Died, in the city of Wenona, Marshall County, Illinois, on Sunday, September, 28, 1890
Dr. Kendall E. Rich, in the 66th year of his age. Dr. Rich
was born in Franklin County, Massachusetts in 1824, where he
received a common school education. He afterwards entered upon
his academic course at Winchester, New Hampshire, where he
continued his studies, only interrupted by his financial
circumstances. requiring him to teach school for means to
continue his academic course; never daunted, always thorough in
all his undertakings, his success was doubly sure. At the age of
19 (1841) he was enabled to turn his face westward with a good
education, and grow up with the country.
On his way west, he stopped at Mt. Clemons, Michigan, about 18 months. He was engaged as a clerk in a store and teaching school. Here he obtained money sufficient to go further west. In 1845 he started for Quincy, Illinois, by way of Chicago and Galena and made the trip in 9 days, taking the three best modes of travel—by stage, canal, and steamboats—and, upon arriving at Quincy, found himself almost entirely without means.
So, he again secured a situation as a school teacher, and at the same time commenced the study of medicine under his uncle, Dr. George O. Pond, at Columbus, Adams County, Illinois.
Dr. Rich enlisted in St. Louis, MO, in about February, 1846 and served in the Mexican War one year at Vera Cruz and New Orleans. He served as a hospital steward in Co K 1st Regiment of Dragoons until July, 1848. He returned in the fall of 1848 to Adams County where he resumed the study of medicine. In the spring of 1850 he graduated at the medical department of Missouri University at St. Louis. In the fall of 1850 he boarded a steamboat from Quincy from Hall's Landing on the Illinois River, and from thence to then flourishing village of Magnolia where he located and commenced the practice of medicine.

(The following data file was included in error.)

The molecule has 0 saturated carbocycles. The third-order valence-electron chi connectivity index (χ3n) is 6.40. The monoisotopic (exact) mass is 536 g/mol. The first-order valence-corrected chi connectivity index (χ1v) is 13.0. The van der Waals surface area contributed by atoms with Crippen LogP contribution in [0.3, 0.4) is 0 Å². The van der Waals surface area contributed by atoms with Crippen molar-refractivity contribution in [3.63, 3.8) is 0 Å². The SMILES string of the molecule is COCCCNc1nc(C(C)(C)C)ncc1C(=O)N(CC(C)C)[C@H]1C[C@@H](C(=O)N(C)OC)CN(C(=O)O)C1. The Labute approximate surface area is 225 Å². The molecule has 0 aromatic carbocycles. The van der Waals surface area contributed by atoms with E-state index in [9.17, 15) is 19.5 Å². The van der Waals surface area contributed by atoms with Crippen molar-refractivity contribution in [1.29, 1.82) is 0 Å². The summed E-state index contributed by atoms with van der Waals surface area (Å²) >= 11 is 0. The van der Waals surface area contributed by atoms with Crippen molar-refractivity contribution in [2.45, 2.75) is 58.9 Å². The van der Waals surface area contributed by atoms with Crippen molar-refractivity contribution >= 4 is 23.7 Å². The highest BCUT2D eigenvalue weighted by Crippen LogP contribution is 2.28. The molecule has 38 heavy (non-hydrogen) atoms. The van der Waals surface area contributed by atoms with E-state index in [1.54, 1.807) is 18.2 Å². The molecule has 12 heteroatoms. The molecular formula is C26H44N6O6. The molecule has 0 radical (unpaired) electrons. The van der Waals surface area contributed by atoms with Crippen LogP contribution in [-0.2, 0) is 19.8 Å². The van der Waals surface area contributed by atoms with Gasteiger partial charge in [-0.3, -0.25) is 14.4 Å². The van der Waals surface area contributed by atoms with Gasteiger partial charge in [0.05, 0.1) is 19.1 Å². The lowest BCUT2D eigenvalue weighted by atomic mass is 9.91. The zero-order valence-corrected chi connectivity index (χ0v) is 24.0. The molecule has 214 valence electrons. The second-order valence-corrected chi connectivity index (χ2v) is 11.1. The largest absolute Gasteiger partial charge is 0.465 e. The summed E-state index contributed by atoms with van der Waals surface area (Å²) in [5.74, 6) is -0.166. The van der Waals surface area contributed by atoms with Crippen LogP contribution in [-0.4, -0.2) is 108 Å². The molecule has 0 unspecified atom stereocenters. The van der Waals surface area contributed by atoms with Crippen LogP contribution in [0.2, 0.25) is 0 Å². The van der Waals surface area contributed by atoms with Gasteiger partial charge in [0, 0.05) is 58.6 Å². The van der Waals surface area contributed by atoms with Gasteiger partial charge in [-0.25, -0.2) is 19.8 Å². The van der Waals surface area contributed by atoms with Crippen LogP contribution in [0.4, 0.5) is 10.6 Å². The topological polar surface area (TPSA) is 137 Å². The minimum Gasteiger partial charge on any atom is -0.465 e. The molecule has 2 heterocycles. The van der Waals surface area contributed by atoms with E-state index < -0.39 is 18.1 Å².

In 1851 he was married to Miss Julia Parmelia Baker and from their union there has been born unto them three children, Charles Rich, Miss Mary Rich, and Mrs. Kate Burgess (Charles Burgess, Sr.), all of whom survive him together with his widow.
In the spring of 1862 after a successful practice of 12 years in Magnolia, he determined to go to the late war (Civil War) and enter the medical department of the army., which he did, and for this purpose, he removed his family to Henry, Illinois. In order that he might settle up his affairs that had accumulated on his hands he took all of his accounts and notes to a friend and placed them in his hands to settle, upon the condition that every account due him by those who volunteered should be marked paid, and, also, that the accounts of those too poor to pay should be marked paid. Upon these conditions the Doctor's affairs were soon settled.
In 1864 the Doctor returned from the Army and settled in the city of Wenona, Illinois, where he ever after resided as a successful practitioner in his chosen profession. The Doctor was made a Master Mason in the lodge at Magnolia. After removing to Wenona he joined the Wenona Lodge and has ever since been an exemplary member, always cherishing the principles of virtue, brotherly love, and truth.
Dr. Rich has been failing in health this past summer, having been partially paralyzed some time ago, which finally resulted in his death as before stated. His family rendered him every attention and kind care that was possible for a loving family to do, in his sad affliction; his physicians were untiring in their attention; his Masonic brethren rendered all the aid they could. In the death of Dr. Rich his family has lost a kind father and loving husband, the medical fraternity one of their ablest practitioners, the Masonic lodge one of its exemplary members, and the community and honest and upright citizen.
The funeral of Dr. Rich was conducted by the Masonic order, assisted by Rev. Coe of the Presbyterian Church. The pallbearers were Dr. E. Gaylord of Magnolia, Dr. Evans of Varna, Drs. Downey, Chewning, Potts, and Carter, of Wenona, followed by a large number of Masons and friends to his last resting place in the Wenona Cemetery. A good man has fallen; peace to his memory.
Contributed 05 Mar 2014 by Peggy Thomas